Recently Google updated their guidelines on links specifically calling out press releases. The update has caused some confusion among PR professionals. We asked SEO pro, Jon Rognerud to help explain the changes.
Keywords, content, and links are paramount to success in search engine optimization (SEO). Search engines live (and die) by following links, then storing and indexing information into their vast server networks.
For website owners, links contribute to how pages are ranked. External links create a trust/authority indicator for Google, which may lead to higher rankings and traffic. Links are the voting mechanism that still is central to what Google built into their search engine dating back to 1998.
Why Pick on Press Releases?
A common way to create brand visibility is to leverage national press release services. The approach has been, and still is – to use PR services to also get traffic and links back to the brand in question. This is nothing new, as we all create content to be placed and syndicated on the Internet.
Over the last several years, however, many people began using press releases as a way to gain links and increase site popularity. This abuse has resulted in press releases and their links being viewed as nothing more than a paid link, which is a model highly discouraged by Google.
Over time, Google and other search engines have taken measures to combat any “gaming of the system” and recently announced that Press Releases that contain links back to the brand should include a no-follow link attribute. A no-follow link is a hyperlink that has a special code – “rel=nofollow” – attached to it. A no-follow attribute essentially tells search engine spiders how to treat that link. Search engine spiders will not follow these links to the new site (or page) and the link is not included in your relevancy score for keywords, nor does it count towards your popularity in search engine rankings. In effect, you serve readers by providing the information but demonstrate to Google that you are not abusing links for SEO.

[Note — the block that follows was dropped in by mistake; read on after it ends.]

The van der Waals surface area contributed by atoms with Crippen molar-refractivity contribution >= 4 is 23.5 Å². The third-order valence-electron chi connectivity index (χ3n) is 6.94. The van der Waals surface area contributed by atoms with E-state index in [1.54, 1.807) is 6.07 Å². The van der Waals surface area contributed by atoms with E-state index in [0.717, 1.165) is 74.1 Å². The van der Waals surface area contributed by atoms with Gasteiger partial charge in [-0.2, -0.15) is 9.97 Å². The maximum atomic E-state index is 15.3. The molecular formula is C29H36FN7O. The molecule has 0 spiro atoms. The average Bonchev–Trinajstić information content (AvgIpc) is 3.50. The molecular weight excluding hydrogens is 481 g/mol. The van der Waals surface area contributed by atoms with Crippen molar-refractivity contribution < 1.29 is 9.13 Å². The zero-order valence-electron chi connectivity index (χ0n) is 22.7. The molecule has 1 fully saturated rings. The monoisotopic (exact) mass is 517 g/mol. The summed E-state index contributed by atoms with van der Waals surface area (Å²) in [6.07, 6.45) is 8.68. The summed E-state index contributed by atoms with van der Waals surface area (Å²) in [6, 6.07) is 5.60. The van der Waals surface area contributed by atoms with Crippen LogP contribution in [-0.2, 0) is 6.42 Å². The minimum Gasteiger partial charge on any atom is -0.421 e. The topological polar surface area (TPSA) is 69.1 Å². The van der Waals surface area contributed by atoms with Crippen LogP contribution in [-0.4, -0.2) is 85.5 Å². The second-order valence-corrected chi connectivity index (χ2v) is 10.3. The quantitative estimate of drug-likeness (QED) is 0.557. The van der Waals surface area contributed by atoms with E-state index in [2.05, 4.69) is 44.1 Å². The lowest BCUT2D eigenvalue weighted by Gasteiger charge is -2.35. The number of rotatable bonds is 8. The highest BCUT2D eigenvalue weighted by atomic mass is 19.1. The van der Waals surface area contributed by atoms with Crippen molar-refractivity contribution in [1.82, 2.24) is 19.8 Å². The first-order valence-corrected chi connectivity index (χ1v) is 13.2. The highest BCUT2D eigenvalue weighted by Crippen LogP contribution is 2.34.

Recently, Google updated their webmaster guidelines igniting a wave of questions from PR professionals across the globe.
“Any links intended to manipulate PageRank or a site's ranking in Google search results may be considered part of a link scheme and a violation of Google’s Webmaster Guidelines. This includes any behavior that manipulates links to your site or outgoing links from your site.” (https://support.google.com/webmasters/answer/66356?hl=en)
If you scroll down on the page, you’ll see that the concept of unnatural links violate guidelines, and is even called out with an example. “Links with optimized anchor text in articles or press releases distributed on other sites.” — is specifically mentioned.
To Link or Not to Link?
So what has really changed? The types of links that have drawn Google’s ire are “optimized links.” Optimized links are keyword rich links designed to impact SEO. Let’s look at an example. You write a press release announcing a client’s new software product, ABC Software that is a press release distribution tool.
Click here to learn more about our new product, ABC Software, a press release distribution tool. In this version “click here” is linked to the product page.
Click here to learn more about our new product, ABC Software, a press release distribution tool. In this version “press release distribution tool” is linked to the product page.
The first example is a navigational link and remains a good practice. You are directing resources to where they can find out more information. In the second version you have optimized the link with keywords, and this is a practice Google calls into question. Going forward, it is best to steer clear of using optimized links, in your press releases or add the no-follow attribute to these types of links,
Remember, the search engines still want the best search results for their users. By focusing on generating quality content and relevant links, you will ensure that you and your clients remain in Google’s good graces.